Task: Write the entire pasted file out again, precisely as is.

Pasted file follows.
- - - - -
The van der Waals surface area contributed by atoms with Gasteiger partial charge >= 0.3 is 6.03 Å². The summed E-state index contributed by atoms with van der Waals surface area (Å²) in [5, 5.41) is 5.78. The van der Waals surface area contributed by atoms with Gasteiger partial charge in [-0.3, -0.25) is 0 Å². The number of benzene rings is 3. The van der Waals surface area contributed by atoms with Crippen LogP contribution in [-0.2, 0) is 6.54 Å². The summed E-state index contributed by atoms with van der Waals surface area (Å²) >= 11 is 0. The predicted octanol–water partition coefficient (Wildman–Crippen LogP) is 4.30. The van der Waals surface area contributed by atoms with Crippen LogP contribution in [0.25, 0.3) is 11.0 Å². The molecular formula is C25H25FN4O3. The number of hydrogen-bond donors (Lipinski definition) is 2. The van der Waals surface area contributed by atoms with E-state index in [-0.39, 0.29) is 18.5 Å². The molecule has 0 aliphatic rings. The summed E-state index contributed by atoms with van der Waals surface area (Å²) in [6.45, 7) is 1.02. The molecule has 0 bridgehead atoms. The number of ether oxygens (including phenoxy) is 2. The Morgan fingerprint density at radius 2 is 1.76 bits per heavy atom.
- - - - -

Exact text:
The van der Waals surface area contributed by atoms with Gasteiger partial charge >= 0.3 is 6.03 Å². The summed E-state index contributed by atoms with van der Waals surface area (Å²) in [5, 5.41) is 5.78. The van der Waals surface area contributed by atoms with Gasteiger partial charge in [-0.3, -0.25) is 0 Å². The number of benzene rings is 3. The van der Waals surface area contributed by atoms with Crippen LogP contribution in [-0.2, 0) is 6.54 Å². The summed E-state index contributed by atoms with van der Waals surface area (Å²) >= 11 is 0. The predicted octanol–water partition coefficient (Wildman–Crippen LogP) is 4.30. The van der Waals surface area contributed by atoms with Crippen LogP contribution in [0.25, 0.3) is 11.0 Å². The molecular formula is C25H25FN4O3. The number of hydrogen-bond donors (Lipinski definition) is 2. The van der Waals surface area contributed by atoms with E-state index in [-0.39, 0.29) is 18.5 Å². The molecule has 0 aliphatic rings. The summed E-state index contributed by atoms with van der Waals surface area (Å²) in [6.45, 7) is 1.02. The molecule has 0 bridgehead atoms. The number of ether oxygens (including phenoxy) is 2. The Morgan fingerprint density at radius 2 is 1.76 bits per heavy atom.